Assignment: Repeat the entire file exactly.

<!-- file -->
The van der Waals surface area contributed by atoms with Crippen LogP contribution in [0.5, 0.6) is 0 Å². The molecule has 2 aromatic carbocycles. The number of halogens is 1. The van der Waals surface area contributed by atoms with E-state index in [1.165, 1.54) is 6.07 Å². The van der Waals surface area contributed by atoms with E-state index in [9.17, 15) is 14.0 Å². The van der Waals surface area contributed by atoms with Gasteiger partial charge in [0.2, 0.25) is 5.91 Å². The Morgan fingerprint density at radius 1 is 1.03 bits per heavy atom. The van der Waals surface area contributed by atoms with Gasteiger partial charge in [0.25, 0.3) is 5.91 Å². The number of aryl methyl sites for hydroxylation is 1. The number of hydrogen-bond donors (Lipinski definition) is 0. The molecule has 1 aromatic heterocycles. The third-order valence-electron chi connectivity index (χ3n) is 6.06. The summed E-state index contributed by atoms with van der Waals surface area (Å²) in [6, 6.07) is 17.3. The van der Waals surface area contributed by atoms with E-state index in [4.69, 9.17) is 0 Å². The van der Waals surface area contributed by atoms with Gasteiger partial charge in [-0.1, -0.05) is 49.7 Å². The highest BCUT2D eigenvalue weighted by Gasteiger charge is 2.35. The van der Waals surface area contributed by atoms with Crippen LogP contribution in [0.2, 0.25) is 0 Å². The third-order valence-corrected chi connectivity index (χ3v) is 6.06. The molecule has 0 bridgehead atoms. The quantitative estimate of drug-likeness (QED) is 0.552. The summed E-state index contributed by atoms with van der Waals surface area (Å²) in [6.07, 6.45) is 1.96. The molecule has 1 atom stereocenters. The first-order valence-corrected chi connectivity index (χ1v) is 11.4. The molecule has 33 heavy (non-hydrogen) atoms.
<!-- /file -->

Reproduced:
The van der Waals surface area contributed by atoms with Crippen LogP contribution in [0.5, 0.6) is 0 Å². The molecule has 2 aromatic carbocycles. The number of halogens is 1. The van der Waals surface area contributed by atoms with E-state index in [1.165, 1.54) is 6.07 Å². The van der Waals surface area contributed by atoms with E-state index in [9.17, 15) is 14.0 Å². The van der Waals surface area contributed by atoms with Gasteiger partial charge in [0.2, 0.25) is 5.91 Å². The Morgan fingerprint density at radius 1 is 1.03 bits per heavy atom. The van der Waals surface area contributed by atoms with Gasteiger partial charge in [0.25, 0.3) is 5.91 Å². The number of aryl methyl sites for hydroxylation is 1. The number of hydrogen-bond donors (Lipinski definition) is 0. The molecule has 1 aromatic heterocycles. The third-order valence-electron chi connectivity index (χ3n) is 6.06. The summed E-state index contributed by atoms with van der Waals surface area (Å²) in [6, 6.07) is 17.3. The van der Waals surface area contributed by atoms with E-state index in [4.69, 9.17) is 0 Å². The van der Waals surface area contributed by atoms with Gasteiger partial charge in [-0.1, -0.05) is 49.7 Å². The highest BCUT2D eigenvalue weighted by Gasteiger charge is 2.35. The van der Waals surface area contributed by atoms with Crippen LogP contribution in [0.2, 0.25) is 0 Å². The third-order valence-corrected chi connectivity index (χ3v) is 6.06. The molecule has 0 bridgehead atoms. The quantitative estimate of drug-likeness (QED) is 0.552. The summed E-state index contributed by atoms with van der Waals surface area (Å²) in [6.07, 6.45) is 1.96. The molecule has 1 atom stereocenters. The first-order valence-corrected chi connectivity index (χ1v) is 11.4. The molecule has 33 heavy (non-hydrogen) atoms.